Dutch ING Group to cut 7,000 jobs, CEO Tilmant steps down
Dutch banking and insurance group ING on Monday announced it plans to cut 7,000 jobs and that its chief executive Michel Tilmant is to step down.
ING, in a statement, said the job cuts should save 1 billion euros (1.287 billion dollars). The financial giant is expecting a loss of 0.4 billion euros for 2008, reported dpa.
The group's banking division retained a net profit of 0.5 billion euros but its insurance division is expected to post a 0.9-billion- euro loss, according to the statement.
ING also announced it would make use of the Dutch government guarantees for its so-called Alt-A mortgage division which deals with all its US mortgages. The Dutch government guarantees the mortgages for 80 per cent.
In a separate statement, ING announced that Tilmant stepped down "in light of the extraordinary developments over the past few months and given his personal condition."
ING board member Eric Boyer is to serve as acting CEO until the next annual shareholders meeting scheduled for April 27, ING said.
Tilmant would retain an advisory position until his retirement from on August 1 2009.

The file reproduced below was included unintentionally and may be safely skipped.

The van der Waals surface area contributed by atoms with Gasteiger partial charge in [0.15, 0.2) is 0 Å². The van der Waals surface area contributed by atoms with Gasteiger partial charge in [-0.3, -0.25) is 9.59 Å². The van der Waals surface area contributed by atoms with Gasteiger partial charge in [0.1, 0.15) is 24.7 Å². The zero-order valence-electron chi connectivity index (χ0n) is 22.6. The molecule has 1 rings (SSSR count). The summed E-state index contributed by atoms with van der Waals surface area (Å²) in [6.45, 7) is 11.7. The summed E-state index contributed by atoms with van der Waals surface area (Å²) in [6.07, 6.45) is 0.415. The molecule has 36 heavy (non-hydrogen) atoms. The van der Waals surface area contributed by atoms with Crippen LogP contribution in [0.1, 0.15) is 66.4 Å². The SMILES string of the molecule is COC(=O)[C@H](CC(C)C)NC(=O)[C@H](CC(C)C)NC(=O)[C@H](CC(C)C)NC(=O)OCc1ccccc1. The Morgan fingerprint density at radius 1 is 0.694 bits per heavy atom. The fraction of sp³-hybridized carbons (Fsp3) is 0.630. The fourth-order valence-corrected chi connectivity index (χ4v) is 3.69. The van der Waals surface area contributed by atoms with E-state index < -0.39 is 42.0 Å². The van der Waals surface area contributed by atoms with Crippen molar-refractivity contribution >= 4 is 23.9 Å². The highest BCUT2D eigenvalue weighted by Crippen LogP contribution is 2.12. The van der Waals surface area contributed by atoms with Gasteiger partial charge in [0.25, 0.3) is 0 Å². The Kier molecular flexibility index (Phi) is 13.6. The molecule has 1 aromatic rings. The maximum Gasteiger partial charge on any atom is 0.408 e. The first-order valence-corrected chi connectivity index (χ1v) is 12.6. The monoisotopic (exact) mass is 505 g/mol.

ING said it hoped to receive shareholders' approval at the April meeting for the appointment of Jan Hommen, previously chairman of ING's supervisory board, as its new CEO.
On October 19, ING Group became the second Dutch bank after Fortis, which also comprises ABN Amro, to receive government support.
The central bank at the time emphasized ING was a "strong and healthy bank".
ING shares have however dropped substantially from almost 22 euros in September to 5.276 euros on Friday, not recovering either after receiving the 10 billion euros in government support in October.
The International Netherlands Group (ING) is a 1992 merger of several Dutch banks and insurance companies. It is active in banking, insurance and asset management, with more than 75 million customers worldwide.
In late 2007, the group had some 338 billion euros in saving deposits, making it the second largest retail bank worldwide, after the Japanese Mitsubishi UFJ Financial Group.